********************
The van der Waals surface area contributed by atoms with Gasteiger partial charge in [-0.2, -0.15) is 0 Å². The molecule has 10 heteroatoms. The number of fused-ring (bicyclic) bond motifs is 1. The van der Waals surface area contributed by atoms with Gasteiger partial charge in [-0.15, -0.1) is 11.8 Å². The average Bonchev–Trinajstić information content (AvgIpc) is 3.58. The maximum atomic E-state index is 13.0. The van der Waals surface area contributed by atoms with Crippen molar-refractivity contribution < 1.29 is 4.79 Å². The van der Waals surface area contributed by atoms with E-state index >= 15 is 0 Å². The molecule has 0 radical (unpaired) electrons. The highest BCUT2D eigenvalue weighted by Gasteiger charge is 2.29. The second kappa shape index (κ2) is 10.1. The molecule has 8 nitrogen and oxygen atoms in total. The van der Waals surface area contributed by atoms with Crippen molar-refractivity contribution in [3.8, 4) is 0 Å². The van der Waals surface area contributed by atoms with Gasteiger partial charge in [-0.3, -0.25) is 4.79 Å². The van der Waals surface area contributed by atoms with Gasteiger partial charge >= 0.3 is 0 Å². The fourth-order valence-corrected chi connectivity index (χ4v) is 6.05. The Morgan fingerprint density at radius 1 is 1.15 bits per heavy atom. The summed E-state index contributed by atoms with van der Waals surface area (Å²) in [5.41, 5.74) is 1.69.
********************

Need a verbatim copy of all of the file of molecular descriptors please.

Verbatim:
The van der Waals surface area contributed by atoms with Gasteiger partial charge in [-0.2, -0.15) is 0 Å². The molecule has 10 heteroatoms. The number of fused-ring (bicyclic) bond motifs is 1. The van der Waals surface area contributed by atoms with Gasteiger partial charge in [-0.15, -0.1) is 11.8 Å². The average Bonchev–Trinajstić information content (AvgIpc) is 3.58. The maximum atomic E-state index is 13.0. The van der Waals surface area contributed by atoms with Crippen molar-refractivity contribution < 1.29 is 4.79 Å². The van der Waals surface area contributed by atoms with E-state index >= 15 is 0 Å². The molecule has 0 radical (unpaired) electrons. The highest BCUT2D eigenvalue weighted by Gasteiger charge is 2.29. The second kappa shape index (κ2) is 10.1. The molecule has 8 nitrogen and oxygen atoms in total. The van der Waals surface area contributed by atoms with Crippen molar-refractivity contribution in [3.8, 4) is 0 Å². The van der Waals surface area contributed by atoms with Gasteiger partial charge in [-0.3, -0.25) is 4.79 Å². The van der Waals surface area contributed by atoms with Gasteiger partial charge >= 0.3 is 0 Å². The fourth-order valence-corrected chi connectivity index (χ4v) is 6.05. The Morgan fingerprint density at radius 1 is 1.15 bits per heavy atom. The summed E-state index contributed by atoms with van der Waals surface area (Å²) in [5.41, 5.74) is 1.69.